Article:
”Zumbi, comandante guerreiro/ Ogum-iê, ferreiro mor, capitão/ Da capitania da minha cabeça/ Mandai alforria pro meu coração”.
The story of the man who was to become known as Zumbi starts when an expedition led by Bras da Rocha, attacks Palmares in 1655, taking with them a newly born child, amongst the captured. The child was given to a chief who then decided to give the child as a gift to father Antonio Melo, from Porto Calvo. Father Antonio gave the child the name Francisco. Francisco was small and weak. He learnt to pray and became a helper in the church. He learnt Portuguese, latin and religion.
In 1670, when Francisco was 15 years old, he ran away to the quilombo where he was born, changing his name to Zumbi which in Banto dialect means ‘master of war’. Zumbi (zombie in English) meant ‘living dead’ or ‘being alive after death’ in other places.
It didn’t take too long before he was elected chief of a mocambo village and because of his fierce personality he became general commander of the Palmares army.
Zumbi started to be idolised when, contrary to Ganga Zumba, he didn’t accept the false peace deal proposed by the government. Zumbi, with the help of his comrades, brought Ganga Zumba down and took over the leadership of the quilombo de Palmares.
Zumbi re-organised the whole quilombo. He ordered that all of Ganga Zumba’s followers have their throats slit, he killed all his internal enemies, prepared his men for future combat and transformed Macaco, capital of Palmares, into a giant fortress. For 17 years while Zumbi ruled as a commander, Palmares won all battles. During this time, the government and the crown tried to negotiate an understanding between them, which would guarantee Zumbi himself and his family’s safety if he were to surrender. Zumbi preferred to fight rather than give up on his cause: there could be no price for his dignity.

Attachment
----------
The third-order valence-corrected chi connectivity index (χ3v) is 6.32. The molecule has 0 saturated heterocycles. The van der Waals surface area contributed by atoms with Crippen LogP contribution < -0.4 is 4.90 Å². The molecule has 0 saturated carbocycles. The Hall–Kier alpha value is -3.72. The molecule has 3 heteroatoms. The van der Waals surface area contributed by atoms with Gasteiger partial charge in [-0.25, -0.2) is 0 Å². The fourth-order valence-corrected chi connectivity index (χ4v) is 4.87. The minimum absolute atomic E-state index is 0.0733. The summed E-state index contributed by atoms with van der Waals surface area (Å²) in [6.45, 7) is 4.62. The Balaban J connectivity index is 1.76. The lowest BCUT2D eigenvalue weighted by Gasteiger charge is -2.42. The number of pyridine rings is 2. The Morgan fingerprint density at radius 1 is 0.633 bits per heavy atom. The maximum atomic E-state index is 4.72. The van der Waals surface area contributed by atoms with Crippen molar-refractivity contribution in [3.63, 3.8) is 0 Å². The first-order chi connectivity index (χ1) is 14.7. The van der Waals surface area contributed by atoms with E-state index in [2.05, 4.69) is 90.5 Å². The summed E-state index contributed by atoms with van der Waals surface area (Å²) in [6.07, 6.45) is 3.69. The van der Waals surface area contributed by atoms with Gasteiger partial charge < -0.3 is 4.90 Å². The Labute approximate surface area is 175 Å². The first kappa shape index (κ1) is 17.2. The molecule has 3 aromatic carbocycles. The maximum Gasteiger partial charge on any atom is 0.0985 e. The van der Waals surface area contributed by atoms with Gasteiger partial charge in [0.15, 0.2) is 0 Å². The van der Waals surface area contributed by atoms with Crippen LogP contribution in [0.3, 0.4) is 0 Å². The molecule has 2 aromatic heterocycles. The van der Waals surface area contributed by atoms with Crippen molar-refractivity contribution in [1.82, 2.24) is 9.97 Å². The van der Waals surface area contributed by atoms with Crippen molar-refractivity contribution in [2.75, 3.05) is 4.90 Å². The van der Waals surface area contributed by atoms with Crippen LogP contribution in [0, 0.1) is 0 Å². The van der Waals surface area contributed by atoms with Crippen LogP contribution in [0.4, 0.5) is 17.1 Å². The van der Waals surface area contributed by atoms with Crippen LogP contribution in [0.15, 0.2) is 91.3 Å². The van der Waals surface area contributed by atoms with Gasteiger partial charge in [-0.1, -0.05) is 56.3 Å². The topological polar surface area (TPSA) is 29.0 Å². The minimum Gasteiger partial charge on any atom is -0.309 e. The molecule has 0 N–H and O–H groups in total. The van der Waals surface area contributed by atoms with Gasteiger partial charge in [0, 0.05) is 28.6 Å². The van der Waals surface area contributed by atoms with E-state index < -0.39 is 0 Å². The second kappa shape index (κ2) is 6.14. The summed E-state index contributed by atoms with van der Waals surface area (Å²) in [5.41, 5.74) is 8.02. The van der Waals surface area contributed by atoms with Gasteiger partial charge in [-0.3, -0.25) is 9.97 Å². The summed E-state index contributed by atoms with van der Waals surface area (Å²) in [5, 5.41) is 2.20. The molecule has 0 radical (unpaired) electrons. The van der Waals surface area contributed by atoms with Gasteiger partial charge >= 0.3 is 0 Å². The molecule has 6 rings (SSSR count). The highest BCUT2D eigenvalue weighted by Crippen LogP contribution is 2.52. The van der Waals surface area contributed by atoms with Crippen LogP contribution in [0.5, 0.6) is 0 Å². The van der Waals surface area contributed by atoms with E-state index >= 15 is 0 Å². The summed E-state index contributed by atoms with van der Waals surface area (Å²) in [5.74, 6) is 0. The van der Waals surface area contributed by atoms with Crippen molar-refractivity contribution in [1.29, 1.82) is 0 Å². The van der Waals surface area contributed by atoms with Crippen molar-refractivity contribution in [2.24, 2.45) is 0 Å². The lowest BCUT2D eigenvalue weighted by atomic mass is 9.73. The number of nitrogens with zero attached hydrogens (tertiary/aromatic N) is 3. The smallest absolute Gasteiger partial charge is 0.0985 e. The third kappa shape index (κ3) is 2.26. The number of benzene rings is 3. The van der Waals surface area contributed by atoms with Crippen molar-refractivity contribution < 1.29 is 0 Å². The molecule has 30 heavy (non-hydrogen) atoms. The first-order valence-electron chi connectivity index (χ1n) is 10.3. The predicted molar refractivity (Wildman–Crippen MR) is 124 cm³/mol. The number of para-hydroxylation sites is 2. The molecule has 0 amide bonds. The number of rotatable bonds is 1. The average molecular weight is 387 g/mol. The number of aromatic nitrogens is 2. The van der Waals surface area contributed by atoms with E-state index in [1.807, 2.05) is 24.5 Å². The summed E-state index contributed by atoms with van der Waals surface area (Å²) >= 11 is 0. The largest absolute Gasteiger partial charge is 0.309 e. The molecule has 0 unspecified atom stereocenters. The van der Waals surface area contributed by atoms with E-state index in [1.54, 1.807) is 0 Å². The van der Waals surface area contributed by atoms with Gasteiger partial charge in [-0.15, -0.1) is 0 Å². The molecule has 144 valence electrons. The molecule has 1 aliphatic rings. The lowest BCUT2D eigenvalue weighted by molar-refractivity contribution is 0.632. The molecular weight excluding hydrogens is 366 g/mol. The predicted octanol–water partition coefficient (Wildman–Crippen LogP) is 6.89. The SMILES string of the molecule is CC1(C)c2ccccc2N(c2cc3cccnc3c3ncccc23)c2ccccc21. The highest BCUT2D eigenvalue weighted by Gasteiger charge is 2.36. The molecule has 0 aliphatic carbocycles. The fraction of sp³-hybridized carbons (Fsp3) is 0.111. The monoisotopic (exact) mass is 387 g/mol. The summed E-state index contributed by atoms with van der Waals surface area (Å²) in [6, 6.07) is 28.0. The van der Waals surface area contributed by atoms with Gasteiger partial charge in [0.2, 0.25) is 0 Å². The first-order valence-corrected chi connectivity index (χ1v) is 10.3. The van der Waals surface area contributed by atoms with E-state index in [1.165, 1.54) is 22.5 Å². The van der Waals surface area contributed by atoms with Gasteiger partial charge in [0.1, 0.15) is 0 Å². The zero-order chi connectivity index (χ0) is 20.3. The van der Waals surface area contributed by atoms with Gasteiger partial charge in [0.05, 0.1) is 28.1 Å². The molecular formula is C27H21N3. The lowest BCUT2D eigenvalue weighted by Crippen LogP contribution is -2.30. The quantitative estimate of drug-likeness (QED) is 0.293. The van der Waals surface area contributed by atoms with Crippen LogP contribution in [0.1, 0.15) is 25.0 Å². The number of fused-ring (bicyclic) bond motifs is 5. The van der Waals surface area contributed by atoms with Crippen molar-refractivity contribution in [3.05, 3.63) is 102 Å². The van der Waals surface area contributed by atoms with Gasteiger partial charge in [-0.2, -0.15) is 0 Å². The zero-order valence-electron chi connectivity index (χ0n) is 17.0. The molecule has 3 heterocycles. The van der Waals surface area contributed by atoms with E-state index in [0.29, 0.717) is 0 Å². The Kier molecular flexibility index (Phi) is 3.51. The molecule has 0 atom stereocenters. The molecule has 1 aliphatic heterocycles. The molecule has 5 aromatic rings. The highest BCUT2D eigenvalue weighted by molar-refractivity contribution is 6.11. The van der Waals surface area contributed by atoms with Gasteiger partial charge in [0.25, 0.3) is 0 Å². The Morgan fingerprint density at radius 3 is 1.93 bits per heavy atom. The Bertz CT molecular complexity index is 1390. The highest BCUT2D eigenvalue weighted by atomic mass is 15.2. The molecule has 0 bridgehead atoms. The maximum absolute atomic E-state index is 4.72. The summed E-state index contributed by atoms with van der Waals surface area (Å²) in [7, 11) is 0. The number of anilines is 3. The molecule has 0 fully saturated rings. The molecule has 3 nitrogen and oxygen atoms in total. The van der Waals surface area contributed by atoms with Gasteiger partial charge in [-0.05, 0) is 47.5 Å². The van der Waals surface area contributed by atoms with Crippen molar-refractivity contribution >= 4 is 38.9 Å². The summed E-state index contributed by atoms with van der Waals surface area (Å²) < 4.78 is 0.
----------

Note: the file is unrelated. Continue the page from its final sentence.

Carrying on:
“Minha espada espalha o sol da guerra/ Rompe mato, varre céus e terra/ A felicidade do negro é uma felicidade guerreira/ Do maracatu, do maculelê e do moleque bamba/ Minha espada espalha o sol da guerra/ Meu quilombo incandescente a serra/ Taliqual o leque, o sapateado do mestre-escola de samba/ Tombo da ladeira, rabo de arraia, fogo de liamba…”.
Zumbi dos Palmares is a symbol of resistance and domination. He is a reference point for the Africans brought to Brazil and all their descendants.
They believed, in the senzalas, that Zumbi was immortal. But the last battle was close and on the 20th of November 1695, a year after the Palmares defeat, the Master of War died in an ambush. Betrayed by a colleague from Palmares, he was stabbed, shot and mutilated. Having his penis cut off and thrust into his mouth. He was a short, skinny and crippled man, very different from the image we had of him. His body was recognised by father Antonio Melo. The violence against him didn’t stop. His head was cut off, put in salt and then sent to Recife, in order to show that Zumbi wasn’t immortal. But this wasn’t enough to impede the myth of Zumbi to encourage others to continue fighting against slavery. Black-conscious day is celebrated on the day Zumbi died, on the 20th of November.
Zumbi will live as a lesson of resistance. His legacy will permanently exist as a symbol of the endless atrocities of a limitless power. Above all, Zumbi’s legacy will serve as an example for those fighting against oppression and looking forward to freedom and justice.
”Em cada estalo, em todo estopim, no pó do motim/ Em cada intervalo de guerra sem fim/ Eu canto, eu canto, eu canto assim/ A felicidade do negro é uma felicidade guerreira…”.
Gilberto Gil & Walid Salomão